July 2, 2020 Read More →

Pandemic pushes investors deeper into renewables as fossil fuels run out of steam

The Hill:

To paraphrase a famous “anchorman,” that de-escalated quickly.

Coal suffered a historic drop in usage last year. Buyers paid producers as much as $37 per barrel of crude oil in April. The price of plastics has fallen by roughly half over the last four years. 

The fossil fuel economy, which motored happily through one century, is quickly running out of steam. Gas, once considered a viable option to bridge the transition from “dirty” fossil fuels — such as coal and oil — to renewable energy, is now more likely to serve as the end of the fossil fuel era rather than the beginning of the renewable energy age.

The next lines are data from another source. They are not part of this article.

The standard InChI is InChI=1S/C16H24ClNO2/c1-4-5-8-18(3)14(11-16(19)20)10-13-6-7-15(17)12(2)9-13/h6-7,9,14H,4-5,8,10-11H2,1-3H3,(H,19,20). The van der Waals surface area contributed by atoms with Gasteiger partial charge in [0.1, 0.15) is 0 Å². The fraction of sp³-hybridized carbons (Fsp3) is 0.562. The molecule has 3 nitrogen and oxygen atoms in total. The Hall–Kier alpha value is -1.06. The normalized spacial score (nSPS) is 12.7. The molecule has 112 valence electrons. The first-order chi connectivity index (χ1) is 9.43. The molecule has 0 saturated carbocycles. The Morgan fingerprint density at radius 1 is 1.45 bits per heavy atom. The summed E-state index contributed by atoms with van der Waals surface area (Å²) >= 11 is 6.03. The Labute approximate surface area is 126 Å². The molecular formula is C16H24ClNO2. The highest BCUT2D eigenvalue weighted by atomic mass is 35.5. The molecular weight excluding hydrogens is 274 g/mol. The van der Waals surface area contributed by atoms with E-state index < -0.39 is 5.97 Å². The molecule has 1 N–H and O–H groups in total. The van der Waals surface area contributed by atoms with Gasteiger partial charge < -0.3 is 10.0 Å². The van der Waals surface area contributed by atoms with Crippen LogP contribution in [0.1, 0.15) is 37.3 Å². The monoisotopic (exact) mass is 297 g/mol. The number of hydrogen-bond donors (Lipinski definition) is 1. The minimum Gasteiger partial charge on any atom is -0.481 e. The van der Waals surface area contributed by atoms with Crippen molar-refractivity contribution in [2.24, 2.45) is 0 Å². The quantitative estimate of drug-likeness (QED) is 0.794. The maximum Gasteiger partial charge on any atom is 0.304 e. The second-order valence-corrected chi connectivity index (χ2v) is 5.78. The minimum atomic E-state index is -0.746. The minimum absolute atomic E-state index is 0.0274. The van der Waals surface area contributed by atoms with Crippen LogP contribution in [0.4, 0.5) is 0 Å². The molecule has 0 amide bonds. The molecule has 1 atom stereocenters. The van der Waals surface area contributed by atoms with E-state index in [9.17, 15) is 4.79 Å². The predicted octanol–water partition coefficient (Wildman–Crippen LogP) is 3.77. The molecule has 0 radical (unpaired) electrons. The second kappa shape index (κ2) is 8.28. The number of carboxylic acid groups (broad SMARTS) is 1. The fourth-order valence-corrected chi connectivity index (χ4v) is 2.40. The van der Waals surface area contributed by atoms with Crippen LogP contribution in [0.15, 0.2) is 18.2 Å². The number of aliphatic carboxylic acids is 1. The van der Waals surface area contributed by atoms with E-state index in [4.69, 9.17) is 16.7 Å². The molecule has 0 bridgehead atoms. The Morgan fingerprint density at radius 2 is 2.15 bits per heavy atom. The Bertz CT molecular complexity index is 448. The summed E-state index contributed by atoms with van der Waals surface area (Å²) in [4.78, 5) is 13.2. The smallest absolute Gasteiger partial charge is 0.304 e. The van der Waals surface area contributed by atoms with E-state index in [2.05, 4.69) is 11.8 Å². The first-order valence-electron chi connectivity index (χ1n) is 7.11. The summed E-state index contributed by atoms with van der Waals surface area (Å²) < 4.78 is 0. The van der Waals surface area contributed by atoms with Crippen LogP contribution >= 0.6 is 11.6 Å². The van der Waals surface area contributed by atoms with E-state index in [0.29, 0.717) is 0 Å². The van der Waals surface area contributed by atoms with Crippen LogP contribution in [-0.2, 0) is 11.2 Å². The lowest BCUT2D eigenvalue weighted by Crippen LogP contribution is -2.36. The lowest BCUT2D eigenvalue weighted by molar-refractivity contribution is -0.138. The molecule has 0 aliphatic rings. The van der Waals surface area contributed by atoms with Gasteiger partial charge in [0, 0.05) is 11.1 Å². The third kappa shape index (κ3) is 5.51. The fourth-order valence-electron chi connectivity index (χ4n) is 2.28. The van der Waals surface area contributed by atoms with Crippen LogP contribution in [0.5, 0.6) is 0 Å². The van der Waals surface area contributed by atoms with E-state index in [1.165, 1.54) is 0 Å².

Originally hailed as a boon both for U.S. exporters and Asian economies, liquefied natural gas (LNG) prices have hit a 10-year low. Texas energy companies have found it’s cheaper to burn $750 million worth of gas than to try selling it. Also, the company that pioneered gas fracking, Chesapeake Energy Corp., filed for bankruptcy protection earlier this week.

Neither the oil nor gas industry’s woes are new. But the coronavirus pandemic, which is expected to shave roughly $8 trillion from the U.S. economy over the next decade, has thrown the troubles of the energy industry into high relief, forcing companies and investors to face reality and turn toward renewables.

[Dennis Wamsted]

More: Coronavirus accelerates global shift to cheaper, more sustainable renewable energy

Posted in: IEEFA In the News

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